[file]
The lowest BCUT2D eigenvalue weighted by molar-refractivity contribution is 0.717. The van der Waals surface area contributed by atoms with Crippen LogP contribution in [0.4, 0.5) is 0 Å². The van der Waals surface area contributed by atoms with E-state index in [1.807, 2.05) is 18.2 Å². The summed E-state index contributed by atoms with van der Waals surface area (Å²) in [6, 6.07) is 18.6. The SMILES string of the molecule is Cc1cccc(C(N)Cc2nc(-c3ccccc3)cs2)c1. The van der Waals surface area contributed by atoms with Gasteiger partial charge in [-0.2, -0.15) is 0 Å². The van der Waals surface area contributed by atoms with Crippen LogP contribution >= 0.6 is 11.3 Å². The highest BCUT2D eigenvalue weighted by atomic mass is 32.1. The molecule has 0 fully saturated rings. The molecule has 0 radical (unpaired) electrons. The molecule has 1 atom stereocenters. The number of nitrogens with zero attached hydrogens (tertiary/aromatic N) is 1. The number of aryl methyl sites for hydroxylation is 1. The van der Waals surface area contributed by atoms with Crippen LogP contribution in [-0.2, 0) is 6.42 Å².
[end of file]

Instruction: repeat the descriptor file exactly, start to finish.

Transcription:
The lowest BCUT2D eigenvalue weighted by molar-refractivity contribution is 0.717. The van der Waals surface area contributed by atoms with Crippen LogP contribution in [0.4, 0.5) is 0 Å². The van der Waals surface area contributed by atoms with E-state index in [1.807, 2.05) is 18.2 Å². The summed E-state index contributed by atoms with van der Waals surface area (Å²) in [6, 6.07) is 18.6. The SMILES string of the molecule is Cc1cccc(C(N)Cc2nc(-c3ccccc3)cs2)c1. The van der Waals surface area contributed by atoms with Gasteiger partial charge in [-0.2, -0.15) is 0 Å². The van der Waals surface area contributed by atoms with Crippen LogP contribution >= 0.6 is 11.3 Å². The highest BCUT2D eigenvalue weighted by atomic mass is 32.1. The molecule has 0 fully saturated rings. The molecule has 0 radical (unpaired) electrons. The molecule has 1 atom stereocenters. The number of nitrogens with zero attached hydrogens (tertiary/aromatic N) is 1. The number of aryl methyl sites for hydroxylation is 1. The van der Waals surface area contributed by atoms with Crippen LogP contribution in [-0.2, 0) is 6.42 Å².